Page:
Sur­prise ter­ror­ist at­tacks re­main top threat; nu­clear blast not likely in U.S.

The Washington Times Weekly - - National - By Bill Gertz

A sur­prise at­tack on the United States by ter­ror­ists is the most wor­ry­ing threat fac­ing the coun­try, while a nu­clear det­o­na­tion by al Qaeda here re­mains a low prob­a­bil­ity, the ad­mi­ral in charge of the U.S. North­ern Com­mand says.

“We’retry­ing­to­think­throughthe un­known un­knowns,” Adm. Ti­mothyJ.Keat­ing,theNorth­com­leader, said in a tele­phone in­ter­view with re­porters.

Adm.Keat­ing­made­there­marks in com­ment­ing on a na­tion­wide, mul­ti­ple-in­ci­dent ex­er­cise that on Dec. 11 in­cluded a sim­u­lated nu­clear ter­ror­ist at­tack that de­stroyed the Pen­tagon.

The ex­er­cise was de­signed to test con­ti­nu­ity­of­gov­ern­men­tande­mer­gency re­sponse af­ter a one-kiloton nu­clear blast was set off, and Adm. Keat­ing said pre­lim­i­nary in­di­ca­tions showed that de­spite the at­tack, gov­ern­ment con­tin­ued “un­abated.”

Ca­su­al­ties from the sim­u­lated blast were in the “thou­sands” and a ra­dioac­tive plume trav­eled south through Crys­tal City and Alexan­dria, Va. based on weather com­puter mod­els.

Asked about gov­ern­ment con­cerns that al Qaeda could strike the United States in the fu­ture with some type of nu­clear de­vice, Adm. Keat­ing said Dec. 8 that it is some­thing to think about but not a worry.

“On a scale of one to 10, this is around one or two for the like­li­hood of ter­ror­ists to a) get the ma­te­rial, b) as­sem­ble the weapon, c) learn how to op­er­ate it, d) trans­port it, and e) use it,” Adm. Keat­ing said on Dec. 11 in a sec­ond tele­phone press con­fer­ence with re­porters from North­ern Com­mand head­quar­ters in Colorado Springs.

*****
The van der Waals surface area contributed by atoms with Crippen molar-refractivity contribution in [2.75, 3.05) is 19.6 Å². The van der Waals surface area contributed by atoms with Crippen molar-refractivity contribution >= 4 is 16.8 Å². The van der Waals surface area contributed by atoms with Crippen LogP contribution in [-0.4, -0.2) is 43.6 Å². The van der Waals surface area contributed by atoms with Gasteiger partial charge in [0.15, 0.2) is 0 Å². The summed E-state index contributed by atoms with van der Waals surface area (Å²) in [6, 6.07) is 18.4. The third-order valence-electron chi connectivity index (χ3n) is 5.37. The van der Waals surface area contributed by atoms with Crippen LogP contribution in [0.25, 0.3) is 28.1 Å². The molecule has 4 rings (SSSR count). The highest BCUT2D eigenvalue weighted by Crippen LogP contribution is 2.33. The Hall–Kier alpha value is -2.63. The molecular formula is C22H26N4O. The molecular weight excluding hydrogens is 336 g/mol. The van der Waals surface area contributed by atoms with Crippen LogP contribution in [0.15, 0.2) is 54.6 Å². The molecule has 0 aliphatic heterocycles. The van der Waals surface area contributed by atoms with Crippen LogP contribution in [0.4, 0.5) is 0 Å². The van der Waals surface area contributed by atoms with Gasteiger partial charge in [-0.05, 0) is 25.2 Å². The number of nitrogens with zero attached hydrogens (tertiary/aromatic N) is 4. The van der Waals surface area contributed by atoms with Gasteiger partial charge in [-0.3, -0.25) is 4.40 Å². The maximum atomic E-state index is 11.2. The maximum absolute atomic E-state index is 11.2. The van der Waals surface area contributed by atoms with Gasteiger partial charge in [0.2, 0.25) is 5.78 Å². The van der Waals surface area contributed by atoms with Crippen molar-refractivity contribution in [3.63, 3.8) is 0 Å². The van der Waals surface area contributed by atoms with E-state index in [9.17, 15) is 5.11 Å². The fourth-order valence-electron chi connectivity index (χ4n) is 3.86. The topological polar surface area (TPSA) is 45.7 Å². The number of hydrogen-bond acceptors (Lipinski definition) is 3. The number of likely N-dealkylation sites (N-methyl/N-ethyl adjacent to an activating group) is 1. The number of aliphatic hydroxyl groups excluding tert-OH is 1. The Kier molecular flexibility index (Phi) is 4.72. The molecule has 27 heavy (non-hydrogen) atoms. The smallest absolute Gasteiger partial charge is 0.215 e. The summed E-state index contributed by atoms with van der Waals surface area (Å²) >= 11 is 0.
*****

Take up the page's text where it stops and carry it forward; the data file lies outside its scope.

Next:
“We still have no more rea­son to­day than we did last week to think thatitismore­likely­but­that­does­not sto­pus­frombe­in­gre­quired­towork through the ‘what ifs,’ ” he said.

Adm. Keat­ing said the United States was not ex­pect­ing the Septem­ber 11 at­tacks on the World TradeCen­terandPen­tagonbe­cause the sui­cide air­line hi­jack­ings were “not in our kit bag of threats.”

What wor­ries U.S. mil­i­tary plan­ners in charge of pro­tect­ing the United States are un­con­ven­tional weapons strikes or un­ex­pected forms of at­tack.

“Things like bi­o­log­i­cal at­tacks, things like mar­itime at­tacks by small boats in some num­bers,” Adm. Keat­ing said. “We’re work­ing closely with intelligence agen­cies to try and red team all th­ese.”

Adm. Keat­ing said there is no intelligence in­di­cat­ing that ter­ror­ists may be plan­ning an at­tack on the United States dur­ing the hol­i­day sea­son.

“I’m not aware of any op­er­a­tions in train,” he said, not­ing that dis­cus­sions with the Home­land Se­cu­rity De­part­ment and FBI have shown no in­for­ma­tion war­ranted an in­creased con­cern of at­tack.

The joint mil­i­tary and civil­ian ex­er­cise be­gan Dec. 4 and is test­ing re­sponses­tosi­mul­ta­ne­ou­sev­ents,in ad­di­tion to the nu­clear blast:

lTwo long-range mis­sile strikes from Asia on Hawaii and Wash­ing­ton state, one that failed and the sec­ond that was in­ter­cepted by a U.S. mis­sile de­fense in­ter­cep­tor.

lA se­ries of for­eign sui­cide car­bomb at­tacks on a U.S. mis­sile de­fense base at Fort Greely, Alaska, that were coun­tered with a rapid de­ploy­ment mil­i­tary force.

lThe crashofamil­i­tary­trans­port car­ry­ing nu­clear weapons at Davis- Mon­than Air Force Base, Ariz.

lA se­ries of threat­en­ing small­boat in­cur­sions that re­quired searches and board­ings at sea.

lHi­jacked civil­ian air­craft that were used in ter­ror­ist at­tacks against Seat­tle and Van­cou­ver, Bri­tish Columbia.

Army Col. Hugh Bell, a Northcom mis­sile de­fense of­fi­cer, said the com­mand is in charge of or­der­ing the use of mis­sile in­ter­cep­tors based in Alaska and Cal­i­for­nia, if an en­emy mis­sile is launched.

“The sit­u­a­tion is that there are folks who want to in­flu­ence other coun­tries and want to get their way and one of their meth­ods is to threaten the use of bal­lis­tic mis­siles,” Col. Bell said.

Col. Bell said the dan­gers from mis­siles in­clude a rogue na­tion such as North Korea or a ter­ror­ist group that man­ages to ob­tain mis­siles for use against the United States.

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